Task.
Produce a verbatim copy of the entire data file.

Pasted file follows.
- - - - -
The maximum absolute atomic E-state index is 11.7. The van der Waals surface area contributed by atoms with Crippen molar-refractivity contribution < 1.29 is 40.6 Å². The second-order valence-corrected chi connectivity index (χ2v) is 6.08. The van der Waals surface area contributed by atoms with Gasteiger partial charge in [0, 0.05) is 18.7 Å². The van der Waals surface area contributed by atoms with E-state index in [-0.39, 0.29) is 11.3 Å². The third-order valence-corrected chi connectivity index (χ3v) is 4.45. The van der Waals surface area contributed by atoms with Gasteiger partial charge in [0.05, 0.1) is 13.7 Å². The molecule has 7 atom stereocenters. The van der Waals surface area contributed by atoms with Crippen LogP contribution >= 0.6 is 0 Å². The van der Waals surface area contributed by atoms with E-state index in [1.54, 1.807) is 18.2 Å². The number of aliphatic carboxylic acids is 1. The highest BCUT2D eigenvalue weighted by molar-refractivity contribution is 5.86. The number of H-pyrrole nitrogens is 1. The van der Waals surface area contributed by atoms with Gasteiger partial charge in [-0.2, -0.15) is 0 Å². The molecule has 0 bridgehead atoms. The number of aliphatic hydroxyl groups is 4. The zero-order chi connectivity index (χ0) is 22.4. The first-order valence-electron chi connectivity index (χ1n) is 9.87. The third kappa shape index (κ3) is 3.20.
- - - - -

The maximum absolute atomic E-state index is 11.7. The van der Waals surface area contributed by atoms with Crippen molar-refractivity contribution < 1.29 is 40.6 Å². The second-order valence-corrected chi connectivity index (χ2v) is 6.08. The van der Waals surface area contributed by atoms with Gasteiger partial charge in [0, 0.05) is 18.7 Å². The van der Waals surface area contributed by atoms with E-state index in [-0.39, 0.29) is 11.3 Å². The third-order valence-corrected chi connectivity index (χ3v) is 4.45. The van der Waals surface area contributed by atoms with Gasteiger partial charge in [0.05, 0.1) is 13.7 Å². The molecule has 7 atom stereocenters. The van der Waals surface area contributed by atoms with Crippen LogP contribution >= 0.6 is 0 Å². The van der Waals surface area contributed by atoms with E-state index in [1.54, 1.807) is 18.2 Å². The number of aliphatic carboxylic acids is 1. The highest BCUT2D eigenvalue weighted by molar-refractivity contribution is 5.86. The number of H-pyrrole nitrogens is 1. The van der Waals surface area contributed by atoms with Gasteiger partial charge in [-0.2, -0.15) is 0 Å². The molecule has 0 bridgehead atoms. The number of aliphatic hydroxyl groups is 4. The zero-order chi connectivity index (χ0) is 22.4. The first-order valence-electron chi connectivity index (χ1n) is 9.87. The third kappa shape index (κ3) is 3.20.